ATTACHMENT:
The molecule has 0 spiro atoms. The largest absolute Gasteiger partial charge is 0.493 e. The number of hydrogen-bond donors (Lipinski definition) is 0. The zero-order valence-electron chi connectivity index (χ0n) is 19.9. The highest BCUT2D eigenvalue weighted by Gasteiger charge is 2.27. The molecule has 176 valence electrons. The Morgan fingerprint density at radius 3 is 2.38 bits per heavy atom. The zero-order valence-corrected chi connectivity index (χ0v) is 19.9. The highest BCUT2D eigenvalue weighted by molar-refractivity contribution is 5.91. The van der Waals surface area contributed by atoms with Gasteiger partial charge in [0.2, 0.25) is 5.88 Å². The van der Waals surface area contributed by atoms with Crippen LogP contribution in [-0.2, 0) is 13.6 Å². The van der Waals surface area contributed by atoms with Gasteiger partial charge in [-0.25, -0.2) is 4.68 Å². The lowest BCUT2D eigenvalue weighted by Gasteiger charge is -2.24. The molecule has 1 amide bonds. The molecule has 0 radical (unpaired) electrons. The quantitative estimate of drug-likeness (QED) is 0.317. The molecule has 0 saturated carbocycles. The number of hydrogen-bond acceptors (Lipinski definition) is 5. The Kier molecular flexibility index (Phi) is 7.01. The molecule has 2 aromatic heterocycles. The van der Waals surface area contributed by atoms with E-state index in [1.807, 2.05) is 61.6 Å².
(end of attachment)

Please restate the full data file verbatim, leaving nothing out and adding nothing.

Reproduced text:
The molecule has 0 spiro atoms. The largest absolute Gasteiger partial charge is 0.493 e. The number of hydrogen-bond donors (Lipinski definition) is 0. The zero-order valence-electron chi connectivity index (χ0n) is 19.9. The highest BCUT2D eigenvalue weighted by Gasteiger charge is 2.27. The molecule has 176 valence electrons. The Morgan fingerprint density at radius 3 is 2.38 bits per heavy atom. The zero-order valence-corrected chi connectivity index (χ0v) is 19.9. The highest BCUT2D eigenvalue weighted by molar-refractivity contribution is 5.91. The van der Waals surface area contributed by atoms with Gasteiger partial charge in [0.2, 0.25) is 5.88 Å². The van der Waals surface area contributed by atoms with Crippen LogP contribution in [-0.2, 0) is 13.6 Å². The van der Waals surface area contributed by atoms with Gasteiger partial charge in [-0.25, -0.2) is 4.68 Å². The lowest BCUT2D eigenvalue weighted by Gasteiger charge is -2.24. The molecule has 1 amide bonds. The molecule has 0 radical (unpaired) electrons. The quantitative estimate of drug-likeness (QED) is 0.317. The molecule has 0 saturated carbocycles. The number of hydrogen-bond acceptors (Lipinski definition) is 5. The Kier molecular flexibility index (Phi) is 7.01. The molecule has 2 aromatic heterocycles. The van der Waals surface area contributed by atoms with E-state index in [1.807, 2.05) is 61.6 Å².